You know you get thirsty from all that yoga you do, so why not rehydrate with a nice frosty beer?
That's what the über yoga clothing store Lululemon wants you to do anyway.
According to the apparel giant's Instagram account, the beer will come to the Seawheeze Half Marathon, which is apparently something that happens in Vancouver.
They're calling it the 'Curiosity Lager' and, according to the New York Daily News want it to be seen as a craft beer.
Canadian yoga retailer Lululemon has teamed up with Vancouver's Stanley Park Brewing to launch a limited-edition craft beer called Curiosity Lager, made with chinook and lemon drop hops for a "crisp, cold beer."
The limited edition beer — only 88,000 cans will be produced — will be served at the 2015 SeaWheeze Sunset Festival and Half Marathon in August in Vancouver and line liquor store shelves across Canada later this month.
Drunk yoga is something most of us are familiar with.
We may refer to it as something different.
But Lululemon probably just wants to standardize the whole thing.
This whole thing seems just like something to get dudes more interested in yoga, like when they unveiled their "Anti Ball-Crushing" Pants, which "gives you and the family jewels room to breathe."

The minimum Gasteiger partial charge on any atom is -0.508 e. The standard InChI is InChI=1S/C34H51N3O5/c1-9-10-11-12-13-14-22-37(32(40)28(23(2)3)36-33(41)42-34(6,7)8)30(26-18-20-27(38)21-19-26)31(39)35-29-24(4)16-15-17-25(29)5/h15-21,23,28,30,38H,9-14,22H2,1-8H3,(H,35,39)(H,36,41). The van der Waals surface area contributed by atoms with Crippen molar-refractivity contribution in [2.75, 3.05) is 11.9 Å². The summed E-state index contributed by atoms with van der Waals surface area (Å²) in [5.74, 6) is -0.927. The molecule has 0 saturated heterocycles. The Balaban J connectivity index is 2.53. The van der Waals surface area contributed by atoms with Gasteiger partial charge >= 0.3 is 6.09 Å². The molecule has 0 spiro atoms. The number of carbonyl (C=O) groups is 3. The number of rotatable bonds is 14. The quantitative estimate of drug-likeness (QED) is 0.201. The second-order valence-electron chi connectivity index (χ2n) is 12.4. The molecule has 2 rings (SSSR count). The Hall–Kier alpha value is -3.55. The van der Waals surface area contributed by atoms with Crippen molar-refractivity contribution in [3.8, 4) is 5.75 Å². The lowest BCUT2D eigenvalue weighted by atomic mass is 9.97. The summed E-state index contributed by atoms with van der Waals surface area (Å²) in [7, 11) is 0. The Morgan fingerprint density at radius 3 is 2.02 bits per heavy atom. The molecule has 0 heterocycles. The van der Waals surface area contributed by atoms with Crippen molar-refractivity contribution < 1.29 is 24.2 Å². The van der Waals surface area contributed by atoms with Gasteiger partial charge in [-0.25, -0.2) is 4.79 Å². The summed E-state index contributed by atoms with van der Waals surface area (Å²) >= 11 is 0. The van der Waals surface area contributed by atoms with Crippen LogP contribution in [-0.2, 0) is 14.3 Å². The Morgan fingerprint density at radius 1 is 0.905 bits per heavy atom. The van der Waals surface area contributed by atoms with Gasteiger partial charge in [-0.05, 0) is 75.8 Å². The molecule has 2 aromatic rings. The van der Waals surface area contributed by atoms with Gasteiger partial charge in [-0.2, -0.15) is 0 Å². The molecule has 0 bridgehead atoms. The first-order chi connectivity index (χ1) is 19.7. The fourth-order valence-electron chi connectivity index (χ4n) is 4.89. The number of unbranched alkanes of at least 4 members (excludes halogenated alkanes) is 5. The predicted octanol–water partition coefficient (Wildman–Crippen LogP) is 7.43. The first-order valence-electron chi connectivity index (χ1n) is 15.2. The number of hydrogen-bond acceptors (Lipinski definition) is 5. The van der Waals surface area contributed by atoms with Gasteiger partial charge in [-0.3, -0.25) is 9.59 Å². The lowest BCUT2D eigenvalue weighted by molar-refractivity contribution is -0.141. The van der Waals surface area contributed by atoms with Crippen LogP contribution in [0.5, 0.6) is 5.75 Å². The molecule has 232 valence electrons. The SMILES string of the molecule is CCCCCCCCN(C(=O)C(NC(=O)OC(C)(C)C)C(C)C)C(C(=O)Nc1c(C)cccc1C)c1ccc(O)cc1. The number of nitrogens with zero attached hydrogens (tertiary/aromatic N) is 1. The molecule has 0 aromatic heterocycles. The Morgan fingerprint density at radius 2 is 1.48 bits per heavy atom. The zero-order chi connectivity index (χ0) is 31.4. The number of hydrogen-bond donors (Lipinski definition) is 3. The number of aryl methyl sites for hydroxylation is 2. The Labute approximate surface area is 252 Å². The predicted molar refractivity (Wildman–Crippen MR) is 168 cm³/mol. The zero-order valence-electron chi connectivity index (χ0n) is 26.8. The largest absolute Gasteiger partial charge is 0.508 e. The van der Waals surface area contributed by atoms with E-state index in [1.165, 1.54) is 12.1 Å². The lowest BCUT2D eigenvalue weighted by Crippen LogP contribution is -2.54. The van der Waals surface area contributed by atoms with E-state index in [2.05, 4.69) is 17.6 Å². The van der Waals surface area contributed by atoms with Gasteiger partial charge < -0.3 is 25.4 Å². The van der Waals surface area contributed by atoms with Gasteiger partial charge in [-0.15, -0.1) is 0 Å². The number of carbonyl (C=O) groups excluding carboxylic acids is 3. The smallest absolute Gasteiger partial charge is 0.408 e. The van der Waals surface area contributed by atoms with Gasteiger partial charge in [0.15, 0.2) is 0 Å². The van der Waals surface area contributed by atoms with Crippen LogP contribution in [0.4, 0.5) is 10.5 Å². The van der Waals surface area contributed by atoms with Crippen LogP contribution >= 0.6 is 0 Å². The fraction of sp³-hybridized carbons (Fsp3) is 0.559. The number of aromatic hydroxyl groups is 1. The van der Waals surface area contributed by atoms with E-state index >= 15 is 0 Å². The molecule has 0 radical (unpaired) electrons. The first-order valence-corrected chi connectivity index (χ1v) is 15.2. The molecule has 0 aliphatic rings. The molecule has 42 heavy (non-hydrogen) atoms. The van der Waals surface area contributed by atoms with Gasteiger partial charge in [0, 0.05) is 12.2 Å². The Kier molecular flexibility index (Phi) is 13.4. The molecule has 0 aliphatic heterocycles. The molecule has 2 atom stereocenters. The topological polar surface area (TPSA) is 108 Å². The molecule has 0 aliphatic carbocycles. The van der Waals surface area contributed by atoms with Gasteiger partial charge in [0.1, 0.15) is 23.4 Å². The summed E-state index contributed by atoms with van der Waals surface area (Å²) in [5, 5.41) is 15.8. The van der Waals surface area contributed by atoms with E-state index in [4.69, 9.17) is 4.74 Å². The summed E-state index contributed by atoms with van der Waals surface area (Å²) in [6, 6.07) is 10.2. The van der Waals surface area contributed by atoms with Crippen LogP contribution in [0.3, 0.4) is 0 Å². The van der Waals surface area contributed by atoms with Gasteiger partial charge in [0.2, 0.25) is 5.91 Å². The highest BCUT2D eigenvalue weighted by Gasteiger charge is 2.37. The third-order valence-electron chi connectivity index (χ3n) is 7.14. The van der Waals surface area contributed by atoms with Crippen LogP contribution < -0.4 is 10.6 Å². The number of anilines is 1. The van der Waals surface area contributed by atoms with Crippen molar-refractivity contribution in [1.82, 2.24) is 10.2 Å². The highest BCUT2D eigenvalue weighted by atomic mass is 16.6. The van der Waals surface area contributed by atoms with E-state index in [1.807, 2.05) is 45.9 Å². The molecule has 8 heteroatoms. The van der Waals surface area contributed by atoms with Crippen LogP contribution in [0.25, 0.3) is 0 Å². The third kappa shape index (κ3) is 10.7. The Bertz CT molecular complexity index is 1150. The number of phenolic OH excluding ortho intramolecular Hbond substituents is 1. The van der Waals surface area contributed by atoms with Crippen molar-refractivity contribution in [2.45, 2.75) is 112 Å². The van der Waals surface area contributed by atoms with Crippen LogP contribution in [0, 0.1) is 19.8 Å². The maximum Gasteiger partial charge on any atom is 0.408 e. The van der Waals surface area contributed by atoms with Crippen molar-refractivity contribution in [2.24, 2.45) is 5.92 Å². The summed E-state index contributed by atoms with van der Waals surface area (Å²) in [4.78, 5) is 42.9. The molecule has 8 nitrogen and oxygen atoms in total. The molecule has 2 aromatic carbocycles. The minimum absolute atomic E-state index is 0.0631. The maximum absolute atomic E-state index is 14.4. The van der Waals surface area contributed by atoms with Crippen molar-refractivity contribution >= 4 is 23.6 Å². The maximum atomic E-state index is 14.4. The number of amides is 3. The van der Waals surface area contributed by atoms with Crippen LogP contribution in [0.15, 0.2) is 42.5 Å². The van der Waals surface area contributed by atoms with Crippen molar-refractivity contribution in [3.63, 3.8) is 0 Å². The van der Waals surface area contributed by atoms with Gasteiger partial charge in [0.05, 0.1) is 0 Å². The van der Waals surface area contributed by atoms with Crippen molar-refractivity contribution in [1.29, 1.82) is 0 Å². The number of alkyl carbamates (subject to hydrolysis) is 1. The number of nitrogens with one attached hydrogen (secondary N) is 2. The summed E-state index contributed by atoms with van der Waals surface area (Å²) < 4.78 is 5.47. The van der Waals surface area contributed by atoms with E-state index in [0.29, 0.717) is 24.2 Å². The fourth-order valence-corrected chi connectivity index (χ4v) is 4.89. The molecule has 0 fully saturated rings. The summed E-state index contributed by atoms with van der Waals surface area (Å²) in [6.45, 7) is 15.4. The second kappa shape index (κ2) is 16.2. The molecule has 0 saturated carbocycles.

Luckily for you, there's cheap, probably better, beer all around us!
Oh my god… Chewy!
This girl was just filming herself (vertically… ugh) practicing some yoga moves when her little dog wandered into the shot.
Then BOOM, Chewy gets lauched into space before transitioning into downward dog.
Looks like he was just a little shaken up but otherwise seems to be ok.
If you thought hot yoga was intense, you probably aren't ready for this.
Forty-year-old Gugulotu Lachiram is being called a "hero" in India for his death defying meditation techniques, which he performs on his motorbike at speeds up to 60 km/h with no helmet.
He says he gets scared, but so far he hasn't had any accidents - even though he's just one mistake away from turning downward facing dog into downward facing disfigurement.
Arthur Boorman, a paratrooper in the Gulf War, made so many jumps that he blew out his back and knees. He grew depressed and packed on the pounds, ultimately requiring crutches to get around; doctors told the veteran he'd never be able to walk unassisted again. For 15 years, Boorman accepted that he was disabled.
Then he discovered yoga.